- You don’t need to change your baby’s diaper every time you enter the room at night. Try to do this only if the diaper is very full or if baby has had a poop. A diaper change is a sure way to wake baby! Also if you have to do a diaper change, use a warm cloth instead of a cold wet wipe.

- If you need to change baby’s diaper, its best to change it before a feeding (if baby is still eating at night) rather than afterwards when baby is sleepy again.

- Wake baby at a specific time every morning. Baby will be more likely to sleep to a specific baby sleep schedule if you do this.

- Getting baby to sleep alone ~ Let your baby fall asleep by him/herself. If baby wakes up in the middle of the night, allow some time to see if baby will fall asleep again without you going into the room. Also during the day make a habit of allowing baby (when drowsy) to fall asleep on their own without being held. This will teach baby how to self soothe.

- Avoid looking into baby’s eyes when putting baby to sleep. Baby might take it as an invitation to play…and obviously won’t be feeling too drowsy then.

- Put the light off ~ Even if you have to use a little night light, the darker the room, the better because apparently, as soon as the lights go out, the brain starts to release the sleep hormone melatonin.

- If your baby sleeps more during the day than at night its best to keep the room full of light during day time naps.

- Only go back into baby’s room at night if you are sure that baby is fully awake, sometimes moms will go into the room too soon with just a peep sound, also don’t go into the room too late…if baby is screaming he/she will be wide awake too, and will struggle to go back to sleep.

- Try to refrain from rocking baby to sleep, baby needs to learn how to fall asleep without this. Letting baby sleep in a moving swing is also a bad idea as this actually prevents baby from falling into a deep sleep.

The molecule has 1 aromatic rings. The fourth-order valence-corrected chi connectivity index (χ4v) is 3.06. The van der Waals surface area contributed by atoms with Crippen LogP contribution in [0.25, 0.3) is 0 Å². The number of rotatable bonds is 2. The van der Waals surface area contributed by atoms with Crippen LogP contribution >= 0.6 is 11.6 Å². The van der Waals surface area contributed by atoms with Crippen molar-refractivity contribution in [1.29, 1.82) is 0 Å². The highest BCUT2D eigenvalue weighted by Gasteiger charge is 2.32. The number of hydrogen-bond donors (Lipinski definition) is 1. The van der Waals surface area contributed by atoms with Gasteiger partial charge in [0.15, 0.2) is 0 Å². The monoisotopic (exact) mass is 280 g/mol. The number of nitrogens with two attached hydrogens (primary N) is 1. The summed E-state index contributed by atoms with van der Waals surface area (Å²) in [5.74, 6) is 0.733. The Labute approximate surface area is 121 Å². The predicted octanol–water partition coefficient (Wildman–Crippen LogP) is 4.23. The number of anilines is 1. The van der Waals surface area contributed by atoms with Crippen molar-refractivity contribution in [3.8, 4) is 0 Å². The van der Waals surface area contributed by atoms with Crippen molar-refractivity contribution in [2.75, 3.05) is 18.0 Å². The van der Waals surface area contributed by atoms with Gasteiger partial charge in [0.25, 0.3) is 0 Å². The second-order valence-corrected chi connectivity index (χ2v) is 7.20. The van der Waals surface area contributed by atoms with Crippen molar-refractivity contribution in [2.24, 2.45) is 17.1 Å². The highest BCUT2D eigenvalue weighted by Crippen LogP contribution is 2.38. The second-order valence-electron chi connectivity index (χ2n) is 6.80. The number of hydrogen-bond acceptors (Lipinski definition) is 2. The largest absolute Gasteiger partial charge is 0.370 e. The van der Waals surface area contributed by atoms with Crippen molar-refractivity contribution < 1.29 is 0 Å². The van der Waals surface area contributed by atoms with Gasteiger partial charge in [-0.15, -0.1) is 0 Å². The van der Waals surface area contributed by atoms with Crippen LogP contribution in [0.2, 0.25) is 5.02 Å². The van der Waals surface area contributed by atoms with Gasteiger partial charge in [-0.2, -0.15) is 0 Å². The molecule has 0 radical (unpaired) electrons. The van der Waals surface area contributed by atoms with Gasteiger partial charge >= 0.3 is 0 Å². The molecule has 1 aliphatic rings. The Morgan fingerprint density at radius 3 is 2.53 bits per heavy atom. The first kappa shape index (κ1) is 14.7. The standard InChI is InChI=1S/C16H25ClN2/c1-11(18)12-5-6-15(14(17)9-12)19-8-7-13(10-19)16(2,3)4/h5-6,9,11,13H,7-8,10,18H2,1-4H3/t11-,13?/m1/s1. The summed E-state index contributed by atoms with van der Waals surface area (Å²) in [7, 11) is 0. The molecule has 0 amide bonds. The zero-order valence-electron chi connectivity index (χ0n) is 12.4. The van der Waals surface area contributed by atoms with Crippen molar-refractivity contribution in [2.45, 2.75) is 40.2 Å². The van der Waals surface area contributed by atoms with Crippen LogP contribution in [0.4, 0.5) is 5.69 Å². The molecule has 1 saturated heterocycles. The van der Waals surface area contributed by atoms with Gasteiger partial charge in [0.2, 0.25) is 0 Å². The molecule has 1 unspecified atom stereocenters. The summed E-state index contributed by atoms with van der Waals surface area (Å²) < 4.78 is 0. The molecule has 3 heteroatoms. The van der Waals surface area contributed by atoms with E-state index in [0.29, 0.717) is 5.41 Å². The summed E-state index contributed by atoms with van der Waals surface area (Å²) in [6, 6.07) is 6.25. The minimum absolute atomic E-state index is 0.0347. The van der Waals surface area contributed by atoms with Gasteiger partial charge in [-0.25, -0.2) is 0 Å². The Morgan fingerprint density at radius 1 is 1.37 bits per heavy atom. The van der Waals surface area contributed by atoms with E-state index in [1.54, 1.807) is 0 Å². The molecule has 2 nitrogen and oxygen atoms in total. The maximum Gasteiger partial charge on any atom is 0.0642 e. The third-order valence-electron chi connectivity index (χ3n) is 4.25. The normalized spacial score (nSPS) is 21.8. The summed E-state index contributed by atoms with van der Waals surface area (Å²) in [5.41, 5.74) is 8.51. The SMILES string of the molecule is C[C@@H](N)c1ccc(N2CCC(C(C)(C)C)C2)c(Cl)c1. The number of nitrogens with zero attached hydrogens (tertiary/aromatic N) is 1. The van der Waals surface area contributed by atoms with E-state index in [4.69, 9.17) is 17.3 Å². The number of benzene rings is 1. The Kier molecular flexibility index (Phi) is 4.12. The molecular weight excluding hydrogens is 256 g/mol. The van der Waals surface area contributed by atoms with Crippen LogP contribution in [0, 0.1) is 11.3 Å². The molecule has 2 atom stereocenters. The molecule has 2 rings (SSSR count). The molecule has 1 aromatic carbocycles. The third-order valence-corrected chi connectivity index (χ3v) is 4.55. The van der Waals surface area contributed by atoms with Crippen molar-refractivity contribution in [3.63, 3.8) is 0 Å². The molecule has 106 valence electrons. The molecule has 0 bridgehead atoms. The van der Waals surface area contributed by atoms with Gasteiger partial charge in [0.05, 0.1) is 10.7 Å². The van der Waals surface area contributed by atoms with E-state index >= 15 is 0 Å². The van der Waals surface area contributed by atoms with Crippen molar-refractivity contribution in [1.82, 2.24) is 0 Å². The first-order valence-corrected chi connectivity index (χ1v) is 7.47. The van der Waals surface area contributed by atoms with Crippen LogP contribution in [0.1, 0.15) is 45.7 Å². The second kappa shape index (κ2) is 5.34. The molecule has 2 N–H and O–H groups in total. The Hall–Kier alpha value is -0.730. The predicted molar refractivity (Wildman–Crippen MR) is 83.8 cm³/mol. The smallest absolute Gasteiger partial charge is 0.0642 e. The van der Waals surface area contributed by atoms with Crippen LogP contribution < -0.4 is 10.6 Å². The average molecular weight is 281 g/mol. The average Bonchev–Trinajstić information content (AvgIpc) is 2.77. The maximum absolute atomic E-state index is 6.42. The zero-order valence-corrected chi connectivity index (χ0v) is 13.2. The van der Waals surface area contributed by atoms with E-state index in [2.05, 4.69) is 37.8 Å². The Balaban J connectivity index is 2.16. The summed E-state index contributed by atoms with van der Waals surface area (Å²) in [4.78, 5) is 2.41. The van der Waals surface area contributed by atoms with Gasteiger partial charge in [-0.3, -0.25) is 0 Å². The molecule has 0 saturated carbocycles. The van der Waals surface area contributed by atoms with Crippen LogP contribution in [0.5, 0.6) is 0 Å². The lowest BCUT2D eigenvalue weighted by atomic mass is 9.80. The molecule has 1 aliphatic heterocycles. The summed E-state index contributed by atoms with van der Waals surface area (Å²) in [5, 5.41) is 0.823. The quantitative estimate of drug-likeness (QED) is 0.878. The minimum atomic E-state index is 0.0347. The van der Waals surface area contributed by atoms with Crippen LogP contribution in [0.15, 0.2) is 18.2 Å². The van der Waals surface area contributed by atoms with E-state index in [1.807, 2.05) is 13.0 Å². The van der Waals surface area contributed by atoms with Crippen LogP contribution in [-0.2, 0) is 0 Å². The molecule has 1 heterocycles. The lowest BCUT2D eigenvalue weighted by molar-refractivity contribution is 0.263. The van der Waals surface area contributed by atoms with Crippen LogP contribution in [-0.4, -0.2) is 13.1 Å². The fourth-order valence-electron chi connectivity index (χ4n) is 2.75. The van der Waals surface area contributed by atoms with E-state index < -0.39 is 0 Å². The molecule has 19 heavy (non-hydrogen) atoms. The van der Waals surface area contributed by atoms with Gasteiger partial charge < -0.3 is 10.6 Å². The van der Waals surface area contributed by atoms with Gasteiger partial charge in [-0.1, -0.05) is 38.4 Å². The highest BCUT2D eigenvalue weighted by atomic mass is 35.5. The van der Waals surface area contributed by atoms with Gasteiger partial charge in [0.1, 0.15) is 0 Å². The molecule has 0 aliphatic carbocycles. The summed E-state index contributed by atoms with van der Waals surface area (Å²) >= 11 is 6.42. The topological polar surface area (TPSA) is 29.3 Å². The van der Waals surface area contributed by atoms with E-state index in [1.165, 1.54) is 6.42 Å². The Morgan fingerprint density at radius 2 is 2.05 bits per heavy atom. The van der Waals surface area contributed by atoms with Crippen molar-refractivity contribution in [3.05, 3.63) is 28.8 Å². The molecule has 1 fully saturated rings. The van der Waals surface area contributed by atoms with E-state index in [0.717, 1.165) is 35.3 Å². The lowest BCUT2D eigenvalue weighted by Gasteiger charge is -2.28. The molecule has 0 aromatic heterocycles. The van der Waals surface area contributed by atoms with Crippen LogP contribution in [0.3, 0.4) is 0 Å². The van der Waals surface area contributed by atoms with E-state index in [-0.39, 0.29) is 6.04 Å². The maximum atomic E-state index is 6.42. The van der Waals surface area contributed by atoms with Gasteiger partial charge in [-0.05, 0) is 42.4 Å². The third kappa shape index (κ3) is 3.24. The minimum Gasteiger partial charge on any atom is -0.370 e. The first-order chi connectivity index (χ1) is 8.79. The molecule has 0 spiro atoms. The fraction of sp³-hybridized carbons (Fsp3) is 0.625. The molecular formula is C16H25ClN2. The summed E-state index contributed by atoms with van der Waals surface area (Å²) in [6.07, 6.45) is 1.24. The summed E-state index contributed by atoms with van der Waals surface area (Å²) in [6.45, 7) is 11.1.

- Some believe that swaddling can help babies sleep faster and for longer periods of time.

- White noise is often used to help baby sleep. You can get special baby audio for this or just play some soft, relaxing music that you like.

- Baby can’t sleep with a blocked nose, this can definitely keep him/her awake. A blocked nose is not always a symptom of a cold or flu, many newborns suffer with blocked noses from other irritants. Also make sure the room is dust free.

- Considering the use of a pacifier in getting your baby to sleep? Read more here on pacifier use

Giving baby solids to help them sleep through

Giving a baby solid foods, does not help them sleep through at night. Giving baby any solids before 4 months can interrupt the breastfeeding relationship and baby’s digestive system is not ready for this.

If your baby is sleeping less than 14 hours/24 hours you should see your pediatrician to rule out any medical baby sleep disorders.

Other pages on “breastfeeding” in connection with a baby sleep schedule

- Swaddling baby

- Night time weaning

- Co-sleeping

Want to share your baby sleep system? Need more baby sleep help? Ask your questions here